[Source:- Extremetech]

Software system labels coral reef images in record time

Computer scientists at the University of California San Diego have released a new version of a software system that processes images from the world’s coral reefs anywhere between 10 to 100 times faster than processing the data by hand.

This is possible because the new version of the system, dubbed CoralNet Beta, includes deep learning technology, which uses vast networks of artificial neurons to learn to interpret image content and to process data.

CoralNet Beta cuts down the time needed to go through a typical 1200-image diver survey of the ocean’s floor from 10 weeks to just one week—with the same amount of accuracy. Coral ecologists and government organizations, such as the National Oceanographic and Atmospheric Administration, also use CoralNet to automatically process images from autonomous underwater vehicles. The system allows researchers to label different types of coral and whether they’ve been bleached, different types of invertebrates, different types of algae—and more. In all, over 2200 labels are available on the site.

“This will allow researchers to better understand the changes and degradation happening in coral reefs,” said David Kriegman, a computer science professor at the Jacobs School of Engineering at UC San Diego and one of the project’s advisers.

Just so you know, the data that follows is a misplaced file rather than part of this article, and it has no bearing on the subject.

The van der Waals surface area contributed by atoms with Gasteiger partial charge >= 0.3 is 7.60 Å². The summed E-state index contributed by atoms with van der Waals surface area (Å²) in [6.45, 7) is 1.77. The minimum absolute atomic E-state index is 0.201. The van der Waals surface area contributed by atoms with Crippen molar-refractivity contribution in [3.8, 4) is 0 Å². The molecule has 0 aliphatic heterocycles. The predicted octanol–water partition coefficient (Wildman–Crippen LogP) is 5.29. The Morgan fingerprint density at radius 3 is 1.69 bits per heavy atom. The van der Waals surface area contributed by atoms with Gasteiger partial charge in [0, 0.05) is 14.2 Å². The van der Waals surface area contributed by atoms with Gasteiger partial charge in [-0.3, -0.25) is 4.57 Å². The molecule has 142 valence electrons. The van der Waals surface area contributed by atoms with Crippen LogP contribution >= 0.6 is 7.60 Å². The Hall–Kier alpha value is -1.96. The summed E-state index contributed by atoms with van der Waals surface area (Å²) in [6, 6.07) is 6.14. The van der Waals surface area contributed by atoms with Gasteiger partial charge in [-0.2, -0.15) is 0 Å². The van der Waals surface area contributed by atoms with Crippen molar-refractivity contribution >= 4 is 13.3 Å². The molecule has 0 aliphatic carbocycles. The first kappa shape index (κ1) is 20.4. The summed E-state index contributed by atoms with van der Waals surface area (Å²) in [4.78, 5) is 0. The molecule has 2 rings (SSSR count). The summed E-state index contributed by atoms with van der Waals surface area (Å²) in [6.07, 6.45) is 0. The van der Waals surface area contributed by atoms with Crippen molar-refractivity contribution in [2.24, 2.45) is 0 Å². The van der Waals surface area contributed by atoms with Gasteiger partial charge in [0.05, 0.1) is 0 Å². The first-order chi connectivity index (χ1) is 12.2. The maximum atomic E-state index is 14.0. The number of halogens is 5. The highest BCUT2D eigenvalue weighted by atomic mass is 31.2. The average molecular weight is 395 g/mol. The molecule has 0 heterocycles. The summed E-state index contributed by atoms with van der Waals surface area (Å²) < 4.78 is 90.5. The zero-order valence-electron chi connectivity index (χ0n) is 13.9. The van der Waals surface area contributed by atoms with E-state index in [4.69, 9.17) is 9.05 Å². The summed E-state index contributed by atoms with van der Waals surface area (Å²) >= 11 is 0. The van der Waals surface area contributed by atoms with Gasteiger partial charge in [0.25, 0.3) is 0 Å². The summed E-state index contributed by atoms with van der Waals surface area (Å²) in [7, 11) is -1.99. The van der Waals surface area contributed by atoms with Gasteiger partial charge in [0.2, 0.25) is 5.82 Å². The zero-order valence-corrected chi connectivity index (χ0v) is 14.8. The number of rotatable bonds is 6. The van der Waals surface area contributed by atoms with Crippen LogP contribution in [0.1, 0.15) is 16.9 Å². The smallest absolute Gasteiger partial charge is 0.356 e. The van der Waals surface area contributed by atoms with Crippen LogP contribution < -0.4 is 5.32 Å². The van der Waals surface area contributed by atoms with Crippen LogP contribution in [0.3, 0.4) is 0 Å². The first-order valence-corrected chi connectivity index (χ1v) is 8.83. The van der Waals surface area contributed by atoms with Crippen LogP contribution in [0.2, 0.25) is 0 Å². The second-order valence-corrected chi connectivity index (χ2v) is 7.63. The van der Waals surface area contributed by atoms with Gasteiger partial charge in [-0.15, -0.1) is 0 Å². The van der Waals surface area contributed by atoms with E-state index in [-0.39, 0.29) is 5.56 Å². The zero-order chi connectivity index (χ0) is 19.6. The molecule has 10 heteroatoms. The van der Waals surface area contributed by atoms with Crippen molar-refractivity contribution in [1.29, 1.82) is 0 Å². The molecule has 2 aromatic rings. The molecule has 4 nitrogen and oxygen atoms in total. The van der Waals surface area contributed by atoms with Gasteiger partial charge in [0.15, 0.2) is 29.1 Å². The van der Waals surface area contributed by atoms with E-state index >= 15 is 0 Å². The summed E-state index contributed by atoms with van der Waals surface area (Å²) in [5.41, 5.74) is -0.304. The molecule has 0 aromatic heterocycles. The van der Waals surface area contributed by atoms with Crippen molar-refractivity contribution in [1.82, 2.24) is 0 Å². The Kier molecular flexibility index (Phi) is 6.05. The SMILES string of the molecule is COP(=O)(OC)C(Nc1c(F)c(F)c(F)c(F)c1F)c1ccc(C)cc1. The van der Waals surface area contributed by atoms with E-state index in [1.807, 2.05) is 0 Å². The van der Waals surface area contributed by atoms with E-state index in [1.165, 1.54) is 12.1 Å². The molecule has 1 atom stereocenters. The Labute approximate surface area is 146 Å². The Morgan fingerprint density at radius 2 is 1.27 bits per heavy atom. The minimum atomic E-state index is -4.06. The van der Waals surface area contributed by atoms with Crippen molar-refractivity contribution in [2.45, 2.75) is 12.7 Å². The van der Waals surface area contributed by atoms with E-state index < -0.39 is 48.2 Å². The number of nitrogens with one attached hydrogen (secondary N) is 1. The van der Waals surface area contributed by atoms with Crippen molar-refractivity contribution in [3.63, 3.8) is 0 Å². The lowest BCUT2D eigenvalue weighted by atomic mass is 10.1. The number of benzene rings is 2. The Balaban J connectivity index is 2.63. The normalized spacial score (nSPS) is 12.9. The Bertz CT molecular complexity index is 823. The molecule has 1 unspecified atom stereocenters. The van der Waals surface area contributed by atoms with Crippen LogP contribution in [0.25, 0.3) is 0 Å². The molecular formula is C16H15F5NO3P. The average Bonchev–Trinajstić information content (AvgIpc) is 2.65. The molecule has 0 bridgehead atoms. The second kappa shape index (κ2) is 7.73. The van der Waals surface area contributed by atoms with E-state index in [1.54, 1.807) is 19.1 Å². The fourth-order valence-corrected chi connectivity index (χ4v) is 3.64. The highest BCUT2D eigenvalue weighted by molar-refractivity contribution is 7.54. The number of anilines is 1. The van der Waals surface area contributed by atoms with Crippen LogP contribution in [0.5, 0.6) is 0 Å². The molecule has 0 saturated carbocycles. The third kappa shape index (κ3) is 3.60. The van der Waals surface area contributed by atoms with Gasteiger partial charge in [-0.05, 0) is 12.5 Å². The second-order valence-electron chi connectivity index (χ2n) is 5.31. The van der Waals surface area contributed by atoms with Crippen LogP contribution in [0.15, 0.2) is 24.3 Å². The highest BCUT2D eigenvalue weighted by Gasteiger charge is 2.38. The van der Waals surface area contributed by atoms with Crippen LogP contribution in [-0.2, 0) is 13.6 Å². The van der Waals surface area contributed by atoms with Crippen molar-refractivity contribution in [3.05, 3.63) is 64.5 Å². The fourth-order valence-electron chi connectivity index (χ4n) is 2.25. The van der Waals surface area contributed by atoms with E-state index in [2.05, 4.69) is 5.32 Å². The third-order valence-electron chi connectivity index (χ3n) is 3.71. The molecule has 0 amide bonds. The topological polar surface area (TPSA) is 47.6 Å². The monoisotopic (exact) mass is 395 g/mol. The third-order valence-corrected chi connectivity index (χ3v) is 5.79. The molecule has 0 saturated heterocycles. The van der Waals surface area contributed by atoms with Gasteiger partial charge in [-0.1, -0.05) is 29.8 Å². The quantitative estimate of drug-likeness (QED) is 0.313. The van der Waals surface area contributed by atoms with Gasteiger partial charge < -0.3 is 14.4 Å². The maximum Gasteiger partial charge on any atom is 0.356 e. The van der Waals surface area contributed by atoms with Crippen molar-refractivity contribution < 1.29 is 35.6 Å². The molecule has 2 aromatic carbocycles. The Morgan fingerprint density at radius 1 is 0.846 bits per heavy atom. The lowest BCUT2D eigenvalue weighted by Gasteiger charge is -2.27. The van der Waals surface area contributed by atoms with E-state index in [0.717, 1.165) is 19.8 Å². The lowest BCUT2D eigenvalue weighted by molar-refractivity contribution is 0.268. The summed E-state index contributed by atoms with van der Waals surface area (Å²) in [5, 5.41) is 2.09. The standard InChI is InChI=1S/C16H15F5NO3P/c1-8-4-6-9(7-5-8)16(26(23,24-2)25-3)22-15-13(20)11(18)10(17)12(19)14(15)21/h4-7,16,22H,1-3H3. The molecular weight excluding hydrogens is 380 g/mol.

The Beta version of the system runs on a deep neural network with more than 147 million neural connections. “We expect users to see a very significant improvement in automated annotation performance compared to the previous version, allowing more images to be annotated quicker—meaning more time for field deployment and higher-level data analysis,” said Oscar Beijbom, a UC San Diego Ph.D. alumnus and the project’s manager and founder of CoralNet.

He created CoralNet Alpha in 2012 to help label images gathered by oceanographers around the world. Since then, more than 500 users, from research groups, to nonprofits, to government organizations, have uploaded more than 350,000 survey images to the system. Researchers used CoralNet Alpha to label more than five million data points across these images using a tool to label random points within an image designed by UC San Diego alumnus Stephen Chen, the project’s lead developer.

“Over time, news of the site spread by word of mouth, and suddenly it was used all over the world,” said Beijbom.

Other updates in the Beta version include an improved user interface, web security and scalable hosting at Amazon Web Services.

[Source:- Phys.org]

Microsoft releases the latest update to Analytics Platform System